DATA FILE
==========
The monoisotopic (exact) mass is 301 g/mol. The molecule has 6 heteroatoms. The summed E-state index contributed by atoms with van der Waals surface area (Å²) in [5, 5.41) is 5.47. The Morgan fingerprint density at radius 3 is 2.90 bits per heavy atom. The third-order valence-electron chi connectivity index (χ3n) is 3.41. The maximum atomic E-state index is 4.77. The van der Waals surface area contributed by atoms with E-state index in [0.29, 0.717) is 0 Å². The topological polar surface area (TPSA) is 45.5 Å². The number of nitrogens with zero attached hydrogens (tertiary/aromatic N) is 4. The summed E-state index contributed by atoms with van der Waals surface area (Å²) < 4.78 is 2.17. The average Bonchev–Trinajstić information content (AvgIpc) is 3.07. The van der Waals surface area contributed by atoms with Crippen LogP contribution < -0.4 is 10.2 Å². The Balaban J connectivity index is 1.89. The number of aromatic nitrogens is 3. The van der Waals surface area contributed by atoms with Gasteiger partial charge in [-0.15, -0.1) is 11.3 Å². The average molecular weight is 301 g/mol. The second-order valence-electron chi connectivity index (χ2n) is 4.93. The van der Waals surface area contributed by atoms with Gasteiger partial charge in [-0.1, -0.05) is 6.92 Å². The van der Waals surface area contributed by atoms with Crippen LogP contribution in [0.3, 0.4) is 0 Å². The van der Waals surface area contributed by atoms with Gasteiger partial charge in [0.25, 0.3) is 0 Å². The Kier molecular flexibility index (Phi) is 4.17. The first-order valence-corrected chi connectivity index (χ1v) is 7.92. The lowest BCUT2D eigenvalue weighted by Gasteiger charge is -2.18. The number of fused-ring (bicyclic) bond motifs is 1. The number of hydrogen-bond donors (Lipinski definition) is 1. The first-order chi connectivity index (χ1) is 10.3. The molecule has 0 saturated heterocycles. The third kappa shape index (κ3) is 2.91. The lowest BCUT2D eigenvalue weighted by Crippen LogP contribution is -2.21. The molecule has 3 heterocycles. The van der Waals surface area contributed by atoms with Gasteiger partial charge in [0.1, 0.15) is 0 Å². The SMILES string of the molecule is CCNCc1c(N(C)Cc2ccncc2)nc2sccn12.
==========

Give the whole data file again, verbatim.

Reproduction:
The monoisotopic (exact) mass is 301 g/mol. The molecule has 6 heteroatoms. The summed E-state index contributed by atoms with van der Waals surface area (Å²) in [5, 5.41) is 5.47. The Morgan fingerprint density at radius 3 is 2.90 bits per heavy atom. The third-order valence-electron chi connectivity index (χ3n) is 3.41. The maximum atomic E-state index is 4.77. The van der Waals surface area contributed by atoms with E-state index in [0.29, 0.717) is 0 Å². The topological polar surface area (TPSA) is 45.5 Å². The number of nitrogens with zero attached hydrogens (tertiary/aromatic N) is 4. The summed E-state index contributed by atoms with van der Waals surface area (Å²) < 4.78 is 2.17. The average Bonchev–Trinajstić information content (AvgIpc) is 3.07. The van der Waals surface area contributed by atoms with Crippen LogP contribution < -0.4 is 10.2 Å². The Balaban J connectivity index is 1.89. The number of aromatic nitrogens is 3. The van der Waals surface area contributed by atoms with Gasteiger partial charge in [-0.15, -0.1) is 11.3 Å². The average molecular weight is 301 g/mol. The second-order valence-electron chi connectivity index (χ2n) is 4.93. The van der Waals surface area contributed by atoms with Gasteiger partial charge in [-0.1, -0.05) is 6.92 Å². The van der Waals surface area contributed by atoms with Crippen LogP contribution in [0.3, 0.4) is 0 Å². The van der Waals surface area contributed by atoms with Gasteiger partial charge in [0.25, 0.3) is 0 Å². The Kier molecular flexibility index (Phi) is 4.17. The first-order valence-corrected chi connectivity index (χ1v) is 7.92. The lowest BCUT2D eigenvalue weighted by Gasteiger charge is -2.18. The number of fused-ring (bicyclic) bond motifs is 1. The number of hydrogen-bond donors (Lipinski definition) is 1. The first-order chi connectivity index (χ1) is 10.3. The molecule has 0 saturated heterocycles. The third kappa shape index (κ3) is 2.91. The lowest BCUT2D eigenvalue weighted by Crippen LogP contribution is -2.21. The molecule has 3 heterocycles. The van der Waals surface area contributed by atoms with Gasteiger partial charge in [0.1, 0.15) is 0 Å². The SMILES string of the molecule is CCNCc1c(N(C)Cc2ccncc2)nc2sccn12.